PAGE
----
Arterial alternative proposed in Airway Heights
Traffic relief could spur even more growth, say West Plains proponentsOctober 8th, 2020
While U.S. 2 has long served as the main arterial in and out of Airway Heights, city planners say they’re working on a $20 million plan to alleviate congestion on that busy roadway.
With commercial development north and south of the east-west highway at an all-time high, planning officials have launched what they’ve called the 6th/10th/12th Avenue Project, says Todd Coleman, executive director of the West Plains Airport Area Public Development Authority.
Initiated by the PDA, which does business as S3R3 Solutions, the joint project between the cities of Airway Heights and Spokane involves linking parts of the three avenues creating a vehicle corridor to ease highway traffic.
Sixth, 10th, and 12th avenues each run parallel north of U.S. 2. The proposed alignment would start at 6th Avenue at Craig Road and extend east to just past Russell Street. From there, the alignment would jog southward to 10th Avenue and continue east. The alignment would continue east to 12th Avenue, east of the Airway Heights city limits to Campus Drive before linking up with U.S. 2.
The city of Spokane and other West Plains entities are early in the process of submitting funding requests to the state. Officials think the project could be completed as early as 2022, he says.
City planners want to create other thoroughfare alternatives to U.S. 2, Coleman says.
Toby Broemmeling, executive director of the West Plains Chamber of Commerce, says at least 75% of Airway Heights residents don’t work within city limits, while approximately the same percentage of people who do work in Airway Heights don’t live there.
In Airway Heights, grocery shoppers often are competing for road space on the highway with commuters, Coleman says.
As the executive director of S3R3 for three years, Coleman has played an active role in the West Plains effort to recruit businesses from elsewhere. One of the leading reasons businesses cite in their desire to relocate is to have their workforce contend with less traffic, he says.
That sentiment in recent years has helped forge the West Plains’ future growth strategy. Officials there believe targeted growth will result in controlled growth, avoiding unbridled sprawl. It’s why the PDA board has centered its efforts specifically recruiting aerospace and manufacturing companies, Coleman says.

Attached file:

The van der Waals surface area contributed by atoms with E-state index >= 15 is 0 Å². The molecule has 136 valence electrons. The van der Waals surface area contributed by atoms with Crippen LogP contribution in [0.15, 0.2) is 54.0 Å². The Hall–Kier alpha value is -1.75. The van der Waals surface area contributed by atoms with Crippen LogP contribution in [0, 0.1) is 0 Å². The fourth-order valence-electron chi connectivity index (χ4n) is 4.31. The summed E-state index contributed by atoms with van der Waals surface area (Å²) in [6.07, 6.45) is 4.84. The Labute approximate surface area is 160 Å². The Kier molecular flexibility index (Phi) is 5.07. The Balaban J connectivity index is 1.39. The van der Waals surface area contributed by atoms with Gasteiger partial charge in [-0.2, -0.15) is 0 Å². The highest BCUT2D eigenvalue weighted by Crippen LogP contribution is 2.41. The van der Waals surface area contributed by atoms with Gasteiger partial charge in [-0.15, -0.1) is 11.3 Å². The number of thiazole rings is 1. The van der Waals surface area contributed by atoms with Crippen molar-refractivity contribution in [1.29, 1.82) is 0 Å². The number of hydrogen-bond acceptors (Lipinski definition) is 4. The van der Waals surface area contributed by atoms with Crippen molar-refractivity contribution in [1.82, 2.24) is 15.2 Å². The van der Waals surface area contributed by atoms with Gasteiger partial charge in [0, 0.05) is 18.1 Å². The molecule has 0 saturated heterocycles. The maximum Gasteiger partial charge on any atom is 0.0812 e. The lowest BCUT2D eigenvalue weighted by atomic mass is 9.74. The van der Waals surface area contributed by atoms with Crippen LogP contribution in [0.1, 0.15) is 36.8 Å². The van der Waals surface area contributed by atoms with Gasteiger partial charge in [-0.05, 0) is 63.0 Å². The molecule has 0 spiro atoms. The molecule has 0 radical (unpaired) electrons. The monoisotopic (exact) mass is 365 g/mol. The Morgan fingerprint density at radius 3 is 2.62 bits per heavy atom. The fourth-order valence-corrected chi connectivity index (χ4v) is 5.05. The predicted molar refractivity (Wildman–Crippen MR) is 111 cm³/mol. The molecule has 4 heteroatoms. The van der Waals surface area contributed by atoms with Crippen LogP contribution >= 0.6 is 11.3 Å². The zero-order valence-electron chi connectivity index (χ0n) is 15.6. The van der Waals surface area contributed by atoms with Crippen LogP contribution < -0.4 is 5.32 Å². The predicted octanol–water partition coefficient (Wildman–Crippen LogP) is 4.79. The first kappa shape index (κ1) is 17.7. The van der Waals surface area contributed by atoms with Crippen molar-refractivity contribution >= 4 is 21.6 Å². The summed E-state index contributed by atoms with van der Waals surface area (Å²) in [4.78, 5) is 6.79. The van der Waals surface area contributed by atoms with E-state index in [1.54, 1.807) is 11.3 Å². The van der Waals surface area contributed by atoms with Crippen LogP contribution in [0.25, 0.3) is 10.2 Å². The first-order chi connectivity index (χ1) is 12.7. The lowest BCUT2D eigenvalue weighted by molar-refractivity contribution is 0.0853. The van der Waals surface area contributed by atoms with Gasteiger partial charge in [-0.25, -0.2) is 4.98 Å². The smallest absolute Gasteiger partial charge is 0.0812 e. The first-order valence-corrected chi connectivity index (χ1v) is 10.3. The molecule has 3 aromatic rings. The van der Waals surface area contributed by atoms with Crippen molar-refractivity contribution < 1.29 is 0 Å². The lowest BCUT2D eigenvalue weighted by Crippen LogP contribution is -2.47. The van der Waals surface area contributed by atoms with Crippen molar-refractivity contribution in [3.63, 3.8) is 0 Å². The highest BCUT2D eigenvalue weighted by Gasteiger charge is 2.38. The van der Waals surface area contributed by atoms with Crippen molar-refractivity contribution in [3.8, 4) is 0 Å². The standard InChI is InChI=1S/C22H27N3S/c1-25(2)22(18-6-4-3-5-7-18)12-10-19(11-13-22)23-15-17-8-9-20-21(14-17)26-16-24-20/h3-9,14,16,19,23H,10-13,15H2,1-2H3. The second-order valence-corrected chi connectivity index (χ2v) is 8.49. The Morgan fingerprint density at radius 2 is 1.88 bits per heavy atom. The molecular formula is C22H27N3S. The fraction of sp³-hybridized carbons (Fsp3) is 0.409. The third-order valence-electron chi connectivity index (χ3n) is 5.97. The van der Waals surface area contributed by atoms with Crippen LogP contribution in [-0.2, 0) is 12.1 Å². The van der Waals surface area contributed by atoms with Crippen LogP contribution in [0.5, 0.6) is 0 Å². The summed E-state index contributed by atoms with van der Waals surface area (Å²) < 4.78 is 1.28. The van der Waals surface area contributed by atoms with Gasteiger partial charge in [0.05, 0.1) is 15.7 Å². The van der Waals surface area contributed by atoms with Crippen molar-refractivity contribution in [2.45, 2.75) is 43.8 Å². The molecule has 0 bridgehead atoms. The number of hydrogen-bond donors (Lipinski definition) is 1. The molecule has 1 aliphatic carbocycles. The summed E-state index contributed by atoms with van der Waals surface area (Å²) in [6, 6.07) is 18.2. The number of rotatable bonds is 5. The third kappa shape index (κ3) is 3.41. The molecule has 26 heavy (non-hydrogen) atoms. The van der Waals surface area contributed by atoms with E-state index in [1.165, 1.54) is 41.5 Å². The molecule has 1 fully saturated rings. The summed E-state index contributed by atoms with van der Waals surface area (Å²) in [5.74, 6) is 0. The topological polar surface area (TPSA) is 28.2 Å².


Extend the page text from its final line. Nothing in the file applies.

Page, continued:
The board has set a “lofty” goal of attracting jobs that are 20% above the region’s median salary, he says.
“To do that, we’ve got to have the water, sewer, storm, and roadway infrastructure to support that,” he says. “We want a bustling job center, but we also want to be an area that people want to be.”
Which in part translates to not having to fight traffic on U.S. 2, he says.
According to Washington state’s Office of Financial Management, Airway Heights had a population of 6,114 residents when the 2010 census was taken.
A decade later, OFM estimates the city has experienced a nearly 64% increase in population to just above 10,000 residents, according to that office’s April 1 report. It represents the largest rate of growth experienced by any city within Spokane County.
Extending beyond U.S. 2, the West Plains PDA has roughly $600 million in projects that are currently under construction or have been proposed, he says.
“And that number excludes a lot of projects on Highway 2,” Coleman says. “I bet we’re getting close to about three-quarters of a billion dollars in private investment.”
Though completed, the PDA still includes Amazon.com Inc.’s new 2.6 million-square-foot, $181 million fulfillment center in the contribution of investment dollars in the area.
“I was talking to Barry Baker (owner of Baker Construction & Development Inc.) the other day, and I asked him, ‘How many different yellow signs are we going to see on Highway 2 here?’” Broemmeling says, referring to the company’s trademark signs on display at its various worksites.
Last year, longtime Spokane real estate developer Harlan Douglass acquired 125 acres from Jolt Development LLC. to develop a 1.4-million-square-foot industrial complex at 5400 S. Thomas Mallen Road just east of Amazon’s fulfillment center, he says.
Douglass purchased the land for close to $12 million and recently started construction on Douglass Commerce Park, Coleman says.
“He’s actually breaking ground right now on the first two buildings,” Coleman says. “Those first two buildings are going to be about 138,000 square feet between the two of them. This is fantastic for us. To have future product available to market is huge.”
Additionally, a $6.5 million North 40 Outfitters farm and ranch store is currently being built at 9656 W. U.S. 2, at the northeast corner of the highway and Deer Heights Road, just northeast of Village Center Cinemas.
Selkirk Pharma Inc. has a planned manufacturing plant scheduled for construction at 9110 W. Granite that will host 147,600 square feet of office, manufacturing, and warehouse space at an estimated cost of $30 million.
And next year, Kenworth Sales Co. is expected to break ground on a $15 million, 60,000-square-foot showroom and maintenance facility at 9010 W. Geiger Blvd., where it plans to move from smaller quarters in Spokane Valley.
On the residential side, south of I-90, an expansive multifamily and single-family development called Aspen Meadows is slated for construction beginning next year, Broemmeling says.
“Last year, there was about $500 million of investment coming – and none of that had even broken ground yet,” Broemmeling says. “Now, we’re seeing all of that coming to fruition, and COVID-19 didn’t even stop it.”